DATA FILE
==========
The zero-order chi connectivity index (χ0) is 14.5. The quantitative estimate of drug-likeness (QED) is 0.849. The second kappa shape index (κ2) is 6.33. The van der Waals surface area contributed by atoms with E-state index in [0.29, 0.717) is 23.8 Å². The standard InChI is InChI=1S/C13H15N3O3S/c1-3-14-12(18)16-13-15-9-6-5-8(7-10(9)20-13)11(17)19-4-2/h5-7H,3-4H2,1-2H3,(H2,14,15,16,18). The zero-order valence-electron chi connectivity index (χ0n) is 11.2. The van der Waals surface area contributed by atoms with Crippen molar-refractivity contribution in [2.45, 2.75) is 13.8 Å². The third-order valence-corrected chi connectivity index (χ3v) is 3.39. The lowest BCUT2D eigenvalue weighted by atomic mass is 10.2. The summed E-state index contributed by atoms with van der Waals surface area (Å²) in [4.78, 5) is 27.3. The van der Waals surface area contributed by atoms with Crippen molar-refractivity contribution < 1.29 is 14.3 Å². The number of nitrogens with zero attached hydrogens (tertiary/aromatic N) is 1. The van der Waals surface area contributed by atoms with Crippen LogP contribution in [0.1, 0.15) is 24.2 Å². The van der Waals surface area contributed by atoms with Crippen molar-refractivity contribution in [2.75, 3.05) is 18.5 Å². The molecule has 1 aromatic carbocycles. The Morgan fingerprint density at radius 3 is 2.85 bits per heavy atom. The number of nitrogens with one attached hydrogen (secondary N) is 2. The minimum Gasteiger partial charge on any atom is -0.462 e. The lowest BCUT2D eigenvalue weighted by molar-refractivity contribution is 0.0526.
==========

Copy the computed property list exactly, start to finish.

The zero-order chi connectivity index (χ0) is 14.5. The quantitative estimate of drug-likeness (QED) is 0.849. The second kappa shape index (κ2) is 6.33. The van der Waals surface area contributed by atoms with E-state index in [0.29, 0.717) is 23.8 Å². The standard InChI is InChI=1S/C13H15N3O3S/c1-3-14-12(18)16-13-15-9-6-5-8(7-10(9)20-13)11(17)19-4-2/h5-7H,3-4H2,1-2H3,(H2,14,15,16,18). The zero-order valence-electron chi connectivity index (χ0n) is 11.2. The van der Waals surface area contributed by atoms with Crippen molar-refractivity contribution in [2.45, 2.75) is 13.8 Å². The third-order valence-corrected chi connectivity index (χ3v) is 3.39. The lowest BCUT2D eigenvalue weighted by atomic mass is 10.2. The summed E-state index contributed by atoms with van der Waals surface area (Å²) in [4.78, 5) is 27.3. The van der Waals surface area contributed by atoms with Crippen molar-refractivity contribution < 1.29 is 14.3 Å². The number of nitrogens with zero attached hydrogens (tertiary/aromatic N) is 1. The van der Waals surface area contributed by atoms with Crippen LogP contribution in [0.1, 0.15) is 24.2 Å². The van der Waals surface area contributed by atoms with Crippen molar-refractivity contribution in [2.75, 3.05) is 18.5 Å². The molecule has 1 aromatic carbocycles. The Morgan fingerprint density at radius 3 is 2.85 bits per heavy atom. The number of nitrogens with one attached hydrogen (secondary N) is 2. The minimum Gasteiger partial charge on any atom is -0.462 e. The lowest BCUT2D eigenvalue weighted by molar-refractivity contribution is 0.0526.